|The Voyageur in the Illinois Country: The Fur Trade's Professional Boatman in Mid America
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Jean-Baptiste Cardinal and the Affair of Gratiot's Boat: An Incident in the American Revolution
|Louis Lorimier in the American Revolution, 1777-1782: A Mémoire by an Ohio Indian Trader and British Partisan
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Code Noir: The Colonial Slave Laws in French Mid-America
|French Colonial Studies:
Le Pays des Illinois. Selections From Le Journal, 1983-2005
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|Plumbing the Depths of the Upper Mississippi Valley. Julien Dubuque, Native Americans, and Lead Mining
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|Standing Up For Indians. Baptism Registers as an Untapped Source for Multicultural Relations in St. Louis, 1766-1821.
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The French voyageur cuts a dashing figure in our imaginations, so much so we often overlook the reality of his profession: it was a job. The author looks at the business end of being a waterman in the remote French settlements of the Illinois Country in the mid 18th century; she presents her picture of the voyageurs' world from the perspective offered by the contracts, debts, and inventories they left behind.
This story of the Illinois Country voyageur is gleaned largely from an assemblage of some 7000 unsorted and mostly unpublished French documents and records known collectively as the Kaskaskia Manuscripts. Few people are as familiar with this collection as Dr. Brown, who has worked with this and other caches of French Illinois records for years.
The Voyageur in the Illinois Country expands our knowledge of other aspects of life in the French Midwest beyond the fur trade: inventories of household goods, watercraft in use locally (not the romantic birch bark canoe, incidentally). We also learn that French/Indian relations were not always as cordial as popular history often paints them to have been. (38 pages, maps, illustrations.)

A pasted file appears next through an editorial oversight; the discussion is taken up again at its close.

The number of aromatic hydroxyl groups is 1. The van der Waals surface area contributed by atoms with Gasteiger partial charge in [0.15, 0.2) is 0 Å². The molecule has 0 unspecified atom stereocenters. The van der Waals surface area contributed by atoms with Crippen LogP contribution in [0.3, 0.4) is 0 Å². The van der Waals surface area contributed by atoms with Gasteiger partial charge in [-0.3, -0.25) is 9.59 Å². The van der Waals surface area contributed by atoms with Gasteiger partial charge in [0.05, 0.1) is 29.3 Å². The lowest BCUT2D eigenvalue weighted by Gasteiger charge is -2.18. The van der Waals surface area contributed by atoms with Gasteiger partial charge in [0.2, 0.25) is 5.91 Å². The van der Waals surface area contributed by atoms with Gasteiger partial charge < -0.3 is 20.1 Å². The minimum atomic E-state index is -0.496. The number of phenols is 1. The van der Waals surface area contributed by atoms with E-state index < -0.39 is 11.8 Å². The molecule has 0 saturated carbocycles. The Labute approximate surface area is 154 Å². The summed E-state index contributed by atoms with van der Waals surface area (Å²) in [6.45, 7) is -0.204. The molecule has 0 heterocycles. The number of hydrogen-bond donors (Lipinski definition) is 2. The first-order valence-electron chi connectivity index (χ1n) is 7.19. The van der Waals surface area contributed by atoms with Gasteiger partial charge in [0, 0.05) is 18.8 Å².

About the author:
Dr. Margaret Kimball Brown is well known for her work in historic and prehistoric archeology. She retired as director of the famous Cahokia Mounds State Park archeological site and museum a few years ago. French Colonial Illinois has always been of particular interest to her, and that is reflected in some of the titles she has published: The Village of Chartres In Colonial Illinois, 1720 1765 (co-author Lawrie Dean); The French Colony in the Mid Mississippi Valley, and the pending Kaskaskia Manuscripts 1714 1816. Dr. Brown is the founder and first president of the Center for French Colonial Studies.
CFCS Members : $7.00, Non-Members: $9.00
72 pages, 2 maps
The Revolutionary War in the Old Northwest was more than the exploits of Col. George Rogers Clark and Lt. Governor Henry Harrison and Buyer Hamilton. This was a vast expanse where Indian alliances, bold strokes and intrigues won and lost vast domains of primeval forest.
While there were British forts here, the population of Europeans descent was overwhelmingly the sons of the Ancien Regime: Canadian Frenchmen. These were people of the fur trade. If they spoke a second language it was more likely an Indian tongue than English. They knew the Native people here; they knew the terrain.
During the war, neither the British nor the Americans were ever certain of the loyalties of the French in the Old Northwest. Being confidants of the Indians and expert guides, large numbers of these Frenchmen did play pivotal roles in the war here in spite of this. Not knowing the language of the principal combatants and even illiterate in their own mother tongue, they were not well represented in the documentary record, though.
The incident of Jean-Baptiste Cardinal and Gratiot's boat is a noteworthy exception. Here is a story where there is a wealth of documentation, much of which was unpublished until now.